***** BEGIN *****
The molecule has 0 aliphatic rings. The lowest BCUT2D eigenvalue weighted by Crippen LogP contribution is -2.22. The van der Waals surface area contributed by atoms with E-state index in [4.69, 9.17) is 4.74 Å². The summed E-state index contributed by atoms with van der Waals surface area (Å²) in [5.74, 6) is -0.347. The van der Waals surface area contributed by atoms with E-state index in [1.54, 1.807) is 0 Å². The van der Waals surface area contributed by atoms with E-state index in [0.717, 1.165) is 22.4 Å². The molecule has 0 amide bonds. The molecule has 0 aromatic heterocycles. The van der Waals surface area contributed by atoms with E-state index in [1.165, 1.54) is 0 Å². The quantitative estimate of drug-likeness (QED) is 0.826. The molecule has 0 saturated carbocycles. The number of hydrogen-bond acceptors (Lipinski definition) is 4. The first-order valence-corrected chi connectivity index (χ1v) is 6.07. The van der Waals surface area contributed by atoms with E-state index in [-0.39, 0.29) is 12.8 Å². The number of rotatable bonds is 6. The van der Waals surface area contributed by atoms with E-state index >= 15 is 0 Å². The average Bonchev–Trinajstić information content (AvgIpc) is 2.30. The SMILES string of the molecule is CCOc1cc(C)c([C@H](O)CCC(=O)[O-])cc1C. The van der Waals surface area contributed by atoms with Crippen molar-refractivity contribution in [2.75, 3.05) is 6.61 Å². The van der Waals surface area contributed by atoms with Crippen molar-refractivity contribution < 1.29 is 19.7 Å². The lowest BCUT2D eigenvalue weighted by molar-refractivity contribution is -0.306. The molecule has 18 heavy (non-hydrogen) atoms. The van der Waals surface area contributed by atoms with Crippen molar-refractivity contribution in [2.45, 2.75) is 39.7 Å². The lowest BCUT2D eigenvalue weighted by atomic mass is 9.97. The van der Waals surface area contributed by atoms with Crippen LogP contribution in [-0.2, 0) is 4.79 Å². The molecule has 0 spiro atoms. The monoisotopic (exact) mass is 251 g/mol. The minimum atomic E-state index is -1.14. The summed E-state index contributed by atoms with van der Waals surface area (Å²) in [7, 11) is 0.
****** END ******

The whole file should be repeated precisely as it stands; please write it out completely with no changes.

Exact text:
The molecule has 0 aliphatic rings. The lowest BCUT2D eigenvalue weighted by Crippen LogP contribution is -2.22. The van der Waals surface area contributed by atoms with E-state index in [4.69, 9.17) is 4.74 Å². The summed E-state index contributed by atoms with van der Waals surface area (Å²) in [5.74, 6) is -0.347. The van der Waals surface area contributed by atoms with E-state index in [1.54, 1.807) is 0 Å². The van der Waals surface area contributed by atoms with E-state index in [0.717, 1.165) is 22.4 Å². The molecule has 0 amide bonds. The molecule has 0 aromatic heterocycles. The van der Waals surface area contributed by atoms with E-state index in [1.165, 1.54) is 0 Å². The quantitative estimate of drug-likeness (QED) is 0.826. The molecule has 0 saturated carbocycles. The number of hydrogen-bond acceptors (Lipinski definition) is 4. The first-order valence-corrected chi connectivity index (χ1v) is 6.07. The van der Waals surface area contributed by atoms with E-state index in [-0.39, 0.29) is 12.8 Å². The number of rotatable bonds is 6. The van der Waals surface area contributed by atoms with E-state index >= 15 is 0 Å². The average Bonchev–Trinajstić information content (AvgIpc) is 2.30. The SMILES string of the molecule is CCOc1cc(C)c([C@H](O)CCC(=O)[O-])cc1C. The van der Waals surface area contributed by atoms with Crippen molar-refractivity contribution in [2.75, 3.05) is 6.61 Å². The van der Waals surface area contributed by atoms with Crippen molar-refractivity contribution < 1.29 is 19.7 Å². The lowest BCUT2D eigenvalue weighted by molar-refractivity contribution is -0.306. The molecule has 18 heavy (non-hydrogen) atoms. The van der Waals surface area contributed by atoms with Crippen molar-refractivity contribution in [2.45, 2.75) is 39.7 Å². The lowest BCUT2D eigenvalue weighted by atomic mass is 9.97. The van der Waals surface area contributed by atoms with Crippen LogP contribution in [-0.2, 0) is 4.79 Å². The molecule has 0 spiro atoms. The monoisotopic (exact) mass is 251 g/mol. The minimum atomic E-state index is -1.14. The summed E-state index contributed by atoms with van der Waals surface area (Å²) in [7, 11) is 0.